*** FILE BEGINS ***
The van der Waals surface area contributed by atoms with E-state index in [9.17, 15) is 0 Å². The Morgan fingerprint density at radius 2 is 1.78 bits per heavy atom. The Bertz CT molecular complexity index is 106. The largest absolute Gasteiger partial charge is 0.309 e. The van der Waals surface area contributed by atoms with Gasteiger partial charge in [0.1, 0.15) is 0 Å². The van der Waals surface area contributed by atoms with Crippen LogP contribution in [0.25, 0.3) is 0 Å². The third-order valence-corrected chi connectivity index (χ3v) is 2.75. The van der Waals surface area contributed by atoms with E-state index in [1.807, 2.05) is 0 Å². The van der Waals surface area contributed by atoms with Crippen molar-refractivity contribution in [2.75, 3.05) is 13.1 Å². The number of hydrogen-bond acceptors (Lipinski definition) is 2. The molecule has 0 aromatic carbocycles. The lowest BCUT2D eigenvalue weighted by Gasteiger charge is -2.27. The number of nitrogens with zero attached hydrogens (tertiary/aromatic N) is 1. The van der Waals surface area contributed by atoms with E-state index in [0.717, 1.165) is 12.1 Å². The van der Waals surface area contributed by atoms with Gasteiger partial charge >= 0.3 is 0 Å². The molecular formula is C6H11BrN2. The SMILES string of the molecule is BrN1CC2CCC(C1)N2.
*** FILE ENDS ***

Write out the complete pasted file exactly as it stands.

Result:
The van der Waals surface area contributed by atoms with E-state index in [9.17, 15) is 0 Å². The Morgan fingerprint density at radius 2 is 1.78 bits per heavy atom. The Bertz CT molecular complexity index is 106. The largest absolute Gasteiger partial charge is 0.309 e. The van der Waals surface area contributed by atoms with Gasteiger partial charge in [0.1, 0.15) is 0 Å². The van der Waals surface area contributed by atoms with Crippen LogP contribution in [0.25, 0.3) is 0 Å². The third-order valence-corrected chi connectivity index (χ3v) is 2.75. The van der Waals surface area contributed by atoms with E-state index in [1.807, 2.05) is 0 Å². The van der Waals surface area contributed by atoms with Crippen molar-refractivity contribution in [2.75, 3.05) is 13.1 Å². The number of hydrogen-bond acceptors (Lipinski definition) is 2. The molecule has 0 aromatic carbocycles. The lowest BCUT2D eigenvalue weighted by Gasteiger charge is -2.27. The number of nitrogens with zero attached hydrogens (tertiary/aromatic N) is 1. The van der Waals surface area contributed by atoms with E-state index in [0.717, 1.165) is 12.1 Å². The van der Waals surface area contributed by atoms with Gasteiger partial charge >= 0.3 is 0 Å². The molecular formula is C6H11BrN2. The SMILES string of the molecule is BrN1CC2CCC(C1)N2.